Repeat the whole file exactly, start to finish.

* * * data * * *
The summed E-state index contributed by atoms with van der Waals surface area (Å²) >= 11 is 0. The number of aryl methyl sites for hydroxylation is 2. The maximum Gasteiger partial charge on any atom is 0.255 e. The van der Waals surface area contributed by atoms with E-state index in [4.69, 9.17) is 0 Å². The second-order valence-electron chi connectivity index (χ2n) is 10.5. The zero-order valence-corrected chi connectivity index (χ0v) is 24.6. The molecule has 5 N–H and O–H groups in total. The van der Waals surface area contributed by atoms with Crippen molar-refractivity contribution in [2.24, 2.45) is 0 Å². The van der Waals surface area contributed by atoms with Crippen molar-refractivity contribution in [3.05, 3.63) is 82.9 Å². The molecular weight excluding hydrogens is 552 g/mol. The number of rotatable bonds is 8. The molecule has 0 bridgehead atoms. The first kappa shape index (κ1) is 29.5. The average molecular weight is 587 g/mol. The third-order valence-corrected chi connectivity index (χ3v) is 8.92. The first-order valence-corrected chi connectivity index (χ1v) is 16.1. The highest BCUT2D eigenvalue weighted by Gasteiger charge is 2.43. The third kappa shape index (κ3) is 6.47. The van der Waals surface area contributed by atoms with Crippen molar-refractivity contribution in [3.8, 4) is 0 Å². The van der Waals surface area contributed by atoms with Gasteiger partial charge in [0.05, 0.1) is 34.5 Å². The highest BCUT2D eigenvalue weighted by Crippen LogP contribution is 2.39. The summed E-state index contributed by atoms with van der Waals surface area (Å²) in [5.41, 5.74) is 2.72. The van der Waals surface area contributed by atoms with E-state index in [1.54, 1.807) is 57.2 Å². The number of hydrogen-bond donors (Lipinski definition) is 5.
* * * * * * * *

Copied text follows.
The summed E-state index contributed by atoms with van der Waals surface area (Å²) >= 11 is 0. The number of aryl methyl sites for hydroxylation is 2. The maximum Gasteiger partial charge on any atom is 0.255 e. The van der Waals surface area contributed by atoms with E-state index in [4.69, 9.17) is 0 Å². The second-order valence-electron chi connectivity index (χ2n) is 10.5. The zero-order valence-corrected chi connectivity index (χ0v) is 24.6. The molecule has 5 N–H and O–H groups in total. The van der Waals surface area contributed by atoms with Crippen molar-refractivity contribution in [2.24, 2.45) is 0 Å². The van der Waals surface area contributed by atoms with Crippen molar-refractivity contribution in [3.05, 3.63) is 82.9 Å². The molecular weight excluding hydrogens is 552 g/mol. The number of rotatable bonds is 8. The molecule has 0 bridgehead atoms. The first kappa shape index (κ1) is 29.5. The average molecular weight is 587 g/mol. The third-order valence-corrected chi connectivity index (χ3v) is 8.92. The first-order valence-corrected chi connectivity index (χ1v) is 16.1. The highest BCUT2D eigenvalue weighted by Gasteiger charge is 2.43. The third kappa shape index (κ3) is 6.47. The van der Waals surface area contributed by atoms with Crippen molar-refractivity contribution in [3.8, 4) is 0 Å². The van der Waals surface area contributed by atoms with Gasteiger partial charge in [0.05, 0.1) is 34.5 Å². The highest BCUT2D eigenvalue weighted by Crippen LogP contribution is 2.39. The summed E-state index contributed by atoms with van der Waals surface area (Å²) in [5.41, 5.74) is 2.72. The van der Waals surface area contributed by atoms with E-state index in [1.54, 1.807) is 57.2 Å². The number of hydrogen-bond donors (Lipinski definition) is 5.